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Durham e-Theses
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The Iranian-Saudi Rivalry: Prolonging the War in Yemen.
External Actors, Securitisation, Sectarianisation, and Digital Media.

WALSH, TOM,JOSEPH (2023) The Iranian-Saudi Rivalry: Prolonging the War in Yemen.
External Actors, Securitisation, Sectarianisation, and Digital Media.
Doctoral thesis, Durham University.



Despite the scale of the conflict in Yemen and the influence of external actors, few studies to date have analysed the nature, impact, and scope of their media campaigns surrounding the war. Across digital media, especially on online news platforms and social media, Iran and Saudi Arabia have exhibited a range of behaviours, in attempts to frame their involvement in the conflict. Thus, this thesis addresses the following research question: How have Saudi Arabia and Iran used digital propaganda to legitimise and frame their involvement in Yemen to international audiences?
This is the first study to examine the impact of these two competing propaganda networks on the Yemen War. In doing so, it traces Iranian and Saudi securitisation narratives across the conflict, testing their success in gaining the support of elite and non-elite actors in the international arena. It also shows the ways in which these narratives have aided Iran and Saudi Arabia in their struggle for supremacy in the region. The thesis develops an innovative approach to securitisation theory. It also incorporates critical discourse analysis and visual analysis to explore how Tehran and Riyadh have used digital media as part of their regional competition.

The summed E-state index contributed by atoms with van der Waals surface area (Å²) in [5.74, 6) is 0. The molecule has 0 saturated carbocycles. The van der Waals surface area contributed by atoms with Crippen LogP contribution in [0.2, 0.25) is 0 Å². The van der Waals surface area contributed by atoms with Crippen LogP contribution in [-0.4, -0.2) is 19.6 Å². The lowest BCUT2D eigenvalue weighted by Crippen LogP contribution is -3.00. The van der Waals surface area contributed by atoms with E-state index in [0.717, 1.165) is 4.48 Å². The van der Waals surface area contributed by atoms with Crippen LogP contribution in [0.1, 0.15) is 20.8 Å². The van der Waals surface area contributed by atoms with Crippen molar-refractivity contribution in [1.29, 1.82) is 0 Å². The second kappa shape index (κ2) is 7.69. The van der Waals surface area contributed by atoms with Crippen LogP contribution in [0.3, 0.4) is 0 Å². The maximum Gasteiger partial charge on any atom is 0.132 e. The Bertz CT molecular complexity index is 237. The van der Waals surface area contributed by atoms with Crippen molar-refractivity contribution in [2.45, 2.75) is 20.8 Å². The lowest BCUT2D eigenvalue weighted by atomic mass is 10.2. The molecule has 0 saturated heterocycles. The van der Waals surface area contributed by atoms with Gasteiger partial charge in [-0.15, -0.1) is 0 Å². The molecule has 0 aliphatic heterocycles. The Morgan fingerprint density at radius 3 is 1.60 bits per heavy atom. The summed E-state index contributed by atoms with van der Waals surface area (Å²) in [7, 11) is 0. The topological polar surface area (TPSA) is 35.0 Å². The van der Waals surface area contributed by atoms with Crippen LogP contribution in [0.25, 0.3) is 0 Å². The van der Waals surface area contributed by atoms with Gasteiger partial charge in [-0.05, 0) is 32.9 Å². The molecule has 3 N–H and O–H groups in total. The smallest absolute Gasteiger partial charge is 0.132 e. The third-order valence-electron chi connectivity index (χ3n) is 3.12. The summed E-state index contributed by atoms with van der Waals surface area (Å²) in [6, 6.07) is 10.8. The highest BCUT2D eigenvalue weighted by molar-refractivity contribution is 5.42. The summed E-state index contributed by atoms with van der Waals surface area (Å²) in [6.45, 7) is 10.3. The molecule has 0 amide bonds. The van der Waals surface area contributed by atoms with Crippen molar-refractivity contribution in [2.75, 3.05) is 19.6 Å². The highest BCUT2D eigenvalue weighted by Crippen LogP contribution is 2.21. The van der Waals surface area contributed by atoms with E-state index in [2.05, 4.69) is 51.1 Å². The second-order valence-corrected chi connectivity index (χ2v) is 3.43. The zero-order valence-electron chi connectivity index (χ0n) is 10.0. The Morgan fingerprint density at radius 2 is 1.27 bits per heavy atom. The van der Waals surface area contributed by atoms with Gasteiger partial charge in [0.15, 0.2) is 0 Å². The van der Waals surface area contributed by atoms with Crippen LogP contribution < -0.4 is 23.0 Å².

Using evidence from the most intense periods of fighting in Yemen and tension between the two actors between 2015 and 2021, the thesis show that Saudi Arabia successfully securitised their intervention in Yemen. Ironically, however, this worked to benefit Tehran far more than it did Riyadh. Several episodes of significance for the Saudi-Iranian relationship, and for the war in Yemen, are analysed, including: Operation Decisive Storm in 2015, The Riyadh Conference in 2017, instances of prominent Saudi airstrikes in 2017-18, the murder of Jamal Khashoggi in 2018 and the Houthi ‘Operation Victory from God’ in 2019. Through discursive and visual analysis, the thesis explores the ways in which the representation of these events had an impact on framing the conflict, to the detriment of the people of Yemen. Securitisation narratives, dispersed across the Internet, regularly had a sectarian tone. These narratives fanned the flames of war, preventing any room for a meaningful prospect for peace. They also exacerbated the humanitarian situation, a dynamic properly detailed in the thesis’ conclusion.
Such narratives created a deeply polarising environment, in which extraordinary measures were justified. Through visual analysis, critical discourse tracing, and analysis of dynamics specific to the world of digital media, this thesis traces this process, providing a holistic analysis of the impact of the Iranian-Saudi rivalry on the war in Yemen. The thesis offers new methodological, theoretical, and empirical insights, emphasizing the importance of digital narrative warfare as a worthwhile and insightful field of study.

Item Type:Thesis (Doctoral)
Award:Doctor of Philosophy
Keywords:Yemen; Saudi Arabia; Iran; Middle East; Social Media; Securitisation; International Relations; Discourse; Propaganda; Visuality; Sectarian Identity; Houthis
Faculty and Department:Faculty of Social Sciences and Health > Government and International Affairs, School of
Thesis Date:2023
Copyright:Copyright of this thesis is held by the author
Deposited On:15 Nov 2023 10:37

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